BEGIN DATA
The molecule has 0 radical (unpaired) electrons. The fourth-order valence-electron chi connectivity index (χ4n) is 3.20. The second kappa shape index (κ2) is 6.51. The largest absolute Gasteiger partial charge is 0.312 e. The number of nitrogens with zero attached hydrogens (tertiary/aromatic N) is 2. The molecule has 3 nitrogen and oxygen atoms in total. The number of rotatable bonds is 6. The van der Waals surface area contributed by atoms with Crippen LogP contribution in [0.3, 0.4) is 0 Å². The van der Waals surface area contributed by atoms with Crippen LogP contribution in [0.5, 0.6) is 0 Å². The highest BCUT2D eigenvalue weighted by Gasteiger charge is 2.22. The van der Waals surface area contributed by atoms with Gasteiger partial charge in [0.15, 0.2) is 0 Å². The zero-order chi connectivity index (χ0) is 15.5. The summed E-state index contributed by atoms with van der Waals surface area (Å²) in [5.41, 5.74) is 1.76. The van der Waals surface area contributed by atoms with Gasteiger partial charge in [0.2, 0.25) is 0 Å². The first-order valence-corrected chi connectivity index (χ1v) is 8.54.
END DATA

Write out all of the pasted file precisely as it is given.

The molecule has 0 radical (unpaired) electrons. The fourth-order valence-electron chi connectivity index (χ4n) is 3.20. The second kappa shape index (κ2) is 6.51. The largest absolute Gasteiger partial charge is 0.312 e. The number of nitrogens with zero attached hydrogens (tertiary/aromatic N) is 2. The molecule has 3 nitrogen and oxygen atoms in total. The number of rotatable bonds is 6. The van der Waals surface area contributed by atoms with Crippen LogP contribution in [0.3, 0.4) is 0 Å². The van der Waals surface area contributed by atoms with Crippen LogP contribution in [0.5, 0.6) is 0 Å². The highest BCUT2D eigenvalue weighted by Gasteiger charge is 2.22. The van der Waals surface area contributed by atoms with Gasteiger partial charge in [0.15, 0.2) is 0 Å². The zero-order chi connectivity index (χ0) is 15.5. The summed E-state index contributed by atoms with van der Waals surface area (Å²) in [5.41, 5.74) is 1.76. The van der Waals surface area contributed by atoms with Gasteiger partial charge in [0.2, 0.25) is 0 Å². The first-order valence-corrected chi connectivity index (χ1v) is 8.54.